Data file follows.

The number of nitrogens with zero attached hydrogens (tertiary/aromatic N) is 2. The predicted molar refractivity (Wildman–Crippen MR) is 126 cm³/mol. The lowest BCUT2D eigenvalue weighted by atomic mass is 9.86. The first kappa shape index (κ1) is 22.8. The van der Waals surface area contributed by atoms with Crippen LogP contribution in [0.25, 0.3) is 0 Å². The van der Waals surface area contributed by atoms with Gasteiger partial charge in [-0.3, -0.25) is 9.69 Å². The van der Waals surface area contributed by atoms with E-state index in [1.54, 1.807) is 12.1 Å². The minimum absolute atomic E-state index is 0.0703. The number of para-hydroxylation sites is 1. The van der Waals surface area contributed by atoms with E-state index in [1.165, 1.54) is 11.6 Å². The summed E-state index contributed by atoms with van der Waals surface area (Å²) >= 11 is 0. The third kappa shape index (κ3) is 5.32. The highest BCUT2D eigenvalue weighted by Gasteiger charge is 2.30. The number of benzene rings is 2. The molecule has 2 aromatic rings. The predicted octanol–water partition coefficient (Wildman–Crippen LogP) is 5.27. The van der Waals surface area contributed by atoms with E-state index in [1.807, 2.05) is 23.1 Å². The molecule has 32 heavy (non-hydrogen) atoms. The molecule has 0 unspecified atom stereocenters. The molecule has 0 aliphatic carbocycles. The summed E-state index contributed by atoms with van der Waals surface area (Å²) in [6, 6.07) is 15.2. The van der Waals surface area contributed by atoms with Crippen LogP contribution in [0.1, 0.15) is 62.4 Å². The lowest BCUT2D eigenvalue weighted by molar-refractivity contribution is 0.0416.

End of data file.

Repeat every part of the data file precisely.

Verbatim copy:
The number of nitrogens with zero attached hydrogens (tertiary/aromatic N) is 2. The predicted molar refractivity (Wildman–Crippen MR) is 126 cm³/mol. The lowest BCUT2D eigenvalue weighted by atomic mass is 9.86. The first kappa shape index (κ1) is 22.8. The van der Waals surface area contributed by atoms with Crippen LogP contribution in [0.25, 0.3) is 0 Å². The van der Waals surface area contributed by atoms with Gasteiger partial charge in [-0.3, -0.25) is 9.69 Å². The van der Waals surface area contributed by atoms with E-state index in [1.54, 1.807) is 12.1 Å². The minimum absolute atomic E-state index is 0.0703. The number of para-hydroxylation sites is 1. The van der Waals surface area contributed by atoms with E-state index in [1.165, 1.54) is 11.6 Å². The summed E-state index contributed by atoms with van der Waals surface area (Å²) >= 11 is 0. The third kappa shape index (κ3) is 5.32. The highest BCUT2D eigenvalue weighted by Gasteiger charge is 2.30. The number of benzene rings is 2. The molecule has 2 aromatic rings. The predicted octanol–water partition coefficient (Wildman–Crippen LogP) is 5.27. The van der Waals surface area contributed by atoms with E-state index in [1.807, 2.05) is 23.1 Å². The molecule has 32 heavy (non-hydrogen) atoms. The molecule has 0 unspecified atom stereocenters. The molecule has 0 aliphatic carbocycles. The summed E-state index contributed by atoms with van der Waals surface area (Å²) in [6, 6.07) is 15.2. The van der Waals surface area contributed by atoms with Crippen LogP contribution in [0.1, 0.15) is 62.4 Å². The lowest BCUT2D eigenvalue weighted by molar-refractivity contribution is 0.0416.